- President-elect Joe Biden will likely walk back President Trump’s executive order cracking down on some diversity, equity, and inclusion (DEI) trainings.
- That’s according to three diversity consultants, who say it’s likely that Biden will prioritize DEI work during his presidency.
- The executive order banned agencies or companies receiving federal funding from participating in certain diversity trainings.
- But leaders need to resist the urge to become complacent with DEI policies right now, consultants told Business Insider.
- Visit Business Insider’s homepage for more stories.
When President-elect Joe Biden takes office in January, he will likely undo President Trump’s executive order cracking down on some diversity, equity, and inclusion (DEI) trainings, consultants who work with Fortune 500 companies told Business Insider.
Trump’s order, which was passed on Sept. 22, banned agencies or companies receiving federal funding from participating in what the administration calls “offensive and anti-American race and sex stereotyping and scapegoating” trainings.
Days after the executive order was signed, the Office of Management and Budget told federal agencies to review trainings that included terms such as “critical race theory,” “white privilege,” and “unconscious bias.”
Diversity consultants told Business Insider this will likely change under Biden, who has a 26-page plan on how he will combat racial inequity in his administration.
“A potential Biden presidency assures DEI work remains a priority at the highest levels of government,” Christie Lindor, CEO of diversity, equity, and inclusion consultancy Tessi Consulting, told Business Insider.
“He has already demonstrated his commitment by ensuring diverse representation at the highest levels of government in his choice of selecting the first African American and first Indian American woman to be his vice president,” she said.
Other consultants agreed.
“It was absurd,” Tiffany Jana, diversity, equity, and inclusion strategist and co-author of the book “Subtle Acts of Exclusion,” said of Trump’s executive order.
“That thing will last five minutes of Joe Biden’s office,” Jana, who uses they/them pronouns, told Business Insider. “He served as vice president to the nation’s first Black president, and picked a woman of color as his vice president.”
Biden promises to “promote diversity and accountability in leadership across key positions in all federal agencies,” according to his Build Back Better Agenda.
The NAACP Legal Defense Fund, which has taken legal action against the Trump administration over the executive order, is also hopeful.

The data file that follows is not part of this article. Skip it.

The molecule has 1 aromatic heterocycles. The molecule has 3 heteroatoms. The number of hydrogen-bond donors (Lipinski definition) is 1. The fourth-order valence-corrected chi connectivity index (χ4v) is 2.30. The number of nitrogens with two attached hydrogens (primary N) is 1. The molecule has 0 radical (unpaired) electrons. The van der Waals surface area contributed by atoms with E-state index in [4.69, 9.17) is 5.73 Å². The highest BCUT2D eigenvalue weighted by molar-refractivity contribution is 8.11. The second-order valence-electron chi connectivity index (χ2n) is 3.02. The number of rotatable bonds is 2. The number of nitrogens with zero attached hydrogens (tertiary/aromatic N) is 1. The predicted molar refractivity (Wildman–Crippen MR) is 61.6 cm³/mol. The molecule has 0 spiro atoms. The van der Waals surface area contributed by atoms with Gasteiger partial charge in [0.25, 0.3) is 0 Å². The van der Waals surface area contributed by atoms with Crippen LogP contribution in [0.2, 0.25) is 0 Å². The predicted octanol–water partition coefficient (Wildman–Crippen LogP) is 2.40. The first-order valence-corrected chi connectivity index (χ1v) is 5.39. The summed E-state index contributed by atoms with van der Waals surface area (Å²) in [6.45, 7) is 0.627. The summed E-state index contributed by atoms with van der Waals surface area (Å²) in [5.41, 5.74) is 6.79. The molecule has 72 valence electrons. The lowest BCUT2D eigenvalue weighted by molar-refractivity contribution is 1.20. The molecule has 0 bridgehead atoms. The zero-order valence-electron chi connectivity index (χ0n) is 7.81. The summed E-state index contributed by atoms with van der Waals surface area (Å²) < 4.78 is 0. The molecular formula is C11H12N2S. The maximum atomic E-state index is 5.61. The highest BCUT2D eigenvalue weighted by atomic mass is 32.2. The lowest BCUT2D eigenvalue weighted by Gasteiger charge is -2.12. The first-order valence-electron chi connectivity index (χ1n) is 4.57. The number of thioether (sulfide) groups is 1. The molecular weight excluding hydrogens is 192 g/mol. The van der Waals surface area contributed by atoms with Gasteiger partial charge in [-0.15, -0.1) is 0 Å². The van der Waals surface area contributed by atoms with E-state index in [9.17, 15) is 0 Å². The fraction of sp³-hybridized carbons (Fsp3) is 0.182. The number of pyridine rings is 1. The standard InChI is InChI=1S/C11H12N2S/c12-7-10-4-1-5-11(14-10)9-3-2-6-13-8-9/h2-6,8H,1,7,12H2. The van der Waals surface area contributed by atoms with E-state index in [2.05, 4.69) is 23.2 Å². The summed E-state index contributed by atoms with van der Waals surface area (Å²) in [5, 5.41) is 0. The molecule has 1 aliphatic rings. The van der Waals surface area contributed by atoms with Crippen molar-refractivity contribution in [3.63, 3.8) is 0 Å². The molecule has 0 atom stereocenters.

“We have every hope that the Biden administration would rescind the executive order,” Jin Hee Lee, senior deputy director of litigation at the NAACP Legal Defense & Educational Fund, Inc. (LDF) told HR Dive.
The organization told HR Dive it would continue to pursue legal action if the Biden administration does not rescind the order.
But it is still too early to say the impact that Biden will have on DEI. Some consultants told Business Insider they fear companies could become complacent under an administration that openly supports diversity initiatives.
For instance, the election of Barack Obama, the country’s first Black president, led many Americans to believe that the US was a post-racial world. The same might happen now that Kamala Harris is the first female, Black, and of Indian descent vice president elect, said Doris Quintanilla, executive director and cofounder of The Melanin Collective, a DEI consultancy.
“People might say ‘See racism was defeated. This is the end of white supremacy. It lost. Don’t you see who’s vice president?’ It’s much like when people said ‘Racism is gone. Obama is president,'” Quintanilla told Business Insider.
“That’s not how it works,” she added.
Harris’s election is indeed a victory for women, girls, female-identifying, Black people, immigrants, and people of color, Jana explained. “But we can’t rest on our laurels, there’s work to be done,” they said.
Jana encouraged corporate leaders to continue investing in DEI work, as well as implementing policies that create equity for people of color, such as instituting and enforcing zero-tolerance rules for hate speech on employees’ social media platforms, and immediately changing hiring boards if they are all male and all white.
“We have to stay the course and stay vigilant,” they said.
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